• they may or may not know the cost of your product or service
  • they may or may not have the ability to pay for your product
  • they are curious and may be shopping for a solution or just information for themselves and or someone else

 

They basically walked by, surfed by… and said; “cool…tell me more”. They did not say; “great, I want one, where do I send the check?”

 

Prospects

 

Prospects are those folks out there in your market that your product or service could help. Some know they have a problem that needs a solution, and some may not. Some may not even see the condition (problem) you solve as a problem, but just one more thing they have to live with.

  • they may be aware they have a problem , or may not
  • they may know your company and have a perception regarding your products and services and the problems they solve, or they may not
  • they may have a perceived cost to fix their problems in mind, or they may not
  • they do not currently buy from you , and they may be buying alternative solutions

 

Prospects often represent over 70% of any market and are often great resources for market information and determining unresolved problems as they discuss in the book Tuned In.

As you can imagine many discussions end in frustration that begin with; “I sent you 122 leads last week and you have not closed any of them.” Really? Were they truly “leads”, or were they “tire kickers” or were they simply “prospects”?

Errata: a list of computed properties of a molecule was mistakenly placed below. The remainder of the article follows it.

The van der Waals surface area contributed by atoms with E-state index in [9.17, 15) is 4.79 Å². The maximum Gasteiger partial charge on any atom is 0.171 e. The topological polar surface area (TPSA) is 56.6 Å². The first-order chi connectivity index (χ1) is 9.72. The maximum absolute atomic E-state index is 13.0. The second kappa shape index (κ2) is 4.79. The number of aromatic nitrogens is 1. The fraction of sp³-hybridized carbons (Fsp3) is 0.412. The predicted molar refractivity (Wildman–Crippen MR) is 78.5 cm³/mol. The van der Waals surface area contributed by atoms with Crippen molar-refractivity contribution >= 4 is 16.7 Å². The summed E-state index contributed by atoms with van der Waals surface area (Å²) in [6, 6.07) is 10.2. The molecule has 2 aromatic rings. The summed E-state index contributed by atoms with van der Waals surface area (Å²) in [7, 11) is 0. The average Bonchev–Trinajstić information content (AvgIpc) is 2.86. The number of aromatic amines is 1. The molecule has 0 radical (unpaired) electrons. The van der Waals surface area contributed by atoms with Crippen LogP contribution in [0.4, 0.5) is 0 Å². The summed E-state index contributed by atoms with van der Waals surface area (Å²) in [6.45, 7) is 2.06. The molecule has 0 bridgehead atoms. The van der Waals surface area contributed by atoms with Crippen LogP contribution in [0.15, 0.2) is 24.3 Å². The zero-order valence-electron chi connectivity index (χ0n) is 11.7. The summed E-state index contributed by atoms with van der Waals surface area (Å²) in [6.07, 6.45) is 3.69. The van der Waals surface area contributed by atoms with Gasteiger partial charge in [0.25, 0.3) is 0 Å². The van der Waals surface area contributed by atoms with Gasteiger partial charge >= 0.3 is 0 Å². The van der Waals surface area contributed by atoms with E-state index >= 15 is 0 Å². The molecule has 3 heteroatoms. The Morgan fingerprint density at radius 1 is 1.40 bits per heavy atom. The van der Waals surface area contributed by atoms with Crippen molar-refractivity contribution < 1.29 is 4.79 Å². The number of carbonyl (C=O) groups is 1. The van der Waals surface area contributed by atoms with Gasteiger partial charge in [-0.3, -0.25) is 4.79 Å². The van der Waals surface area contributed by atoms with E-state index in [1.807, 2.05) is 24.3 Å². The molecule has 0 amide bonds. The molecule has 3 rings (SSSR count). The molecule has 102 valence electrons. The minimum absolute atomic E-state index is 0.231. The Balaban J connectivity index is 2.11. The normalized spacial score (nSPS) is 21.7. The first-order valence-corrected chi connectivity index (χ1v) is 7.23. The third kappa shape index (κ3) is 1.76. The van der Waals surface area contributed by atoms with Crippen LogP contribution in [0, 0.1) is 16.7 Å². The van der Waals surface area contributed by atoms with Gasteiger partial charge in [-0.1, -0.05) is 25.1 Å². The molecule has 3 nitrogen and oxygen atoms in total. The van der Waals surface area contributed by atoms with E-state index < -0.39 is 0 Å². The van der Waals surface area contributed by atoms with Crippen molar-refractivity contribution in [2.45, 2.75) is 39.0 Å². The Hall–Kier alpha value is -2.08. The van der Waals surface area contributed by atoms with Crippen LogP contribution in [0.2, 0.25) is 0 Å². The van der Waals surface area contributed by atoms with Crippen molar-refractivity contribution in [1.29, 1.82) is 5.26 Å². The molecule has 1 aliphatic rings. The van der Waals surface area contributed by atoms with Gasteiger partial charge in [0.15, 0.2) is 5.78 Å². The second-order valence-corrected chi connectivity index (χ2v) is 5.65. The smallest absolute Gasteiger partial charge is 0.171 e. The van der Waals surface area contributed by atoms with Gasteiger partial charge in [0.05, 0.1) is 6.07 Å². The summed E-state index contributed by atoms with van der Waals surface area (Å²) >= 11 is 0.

The key is Market leaders must develop a common understanding, a common language to insure relationship within their teams grow. If you work with a manufacturer who sends you “leads” or you are the manufacturer who sends “leads “ to channel partners you must define what this term means and the corresponding expectation.

If you are a Market leader, and your sales are a science and not an art, you understand the buyer, buying process and can clearly communicate the expectations of leads and inquires.

If you work with (for) a market loser, every inquiry that “fogs a contact us form” is a lead and is a potential sale you failed to close.

Market losers spend more time trying to; “Hold people accountable” ….their salespeople, their dealers, their channel partners and so on when they should be spending that time gaining an understanding of your buyers.

If you do not like my definitions it does not hurt my feelings. What is key is to clearly state what the terms thrown around in meetings truly mean and get everyone on the same page. Once you have a common language, you can work on building a perceived expectation for each term.

A common language is critical to clearly articulate where a buyer is in the buying process. A common language insures you, your partners, suppliers, and your salespeople have the right tools in place to keep the conversation moving to the next phase of the buying process so you can eventually close.

How about your team…do you have clearly defined definitions of the words like; Leads, inquires, and prospects?

 

Do you and your suppliers, your distributors have a common language?

 

Do you have a Market Loser calling you wanting to know why you have not closed “leads” when in reality they were just “inquires”?

I would value you sharing how your team defines a lead, inquiry, and or prospect.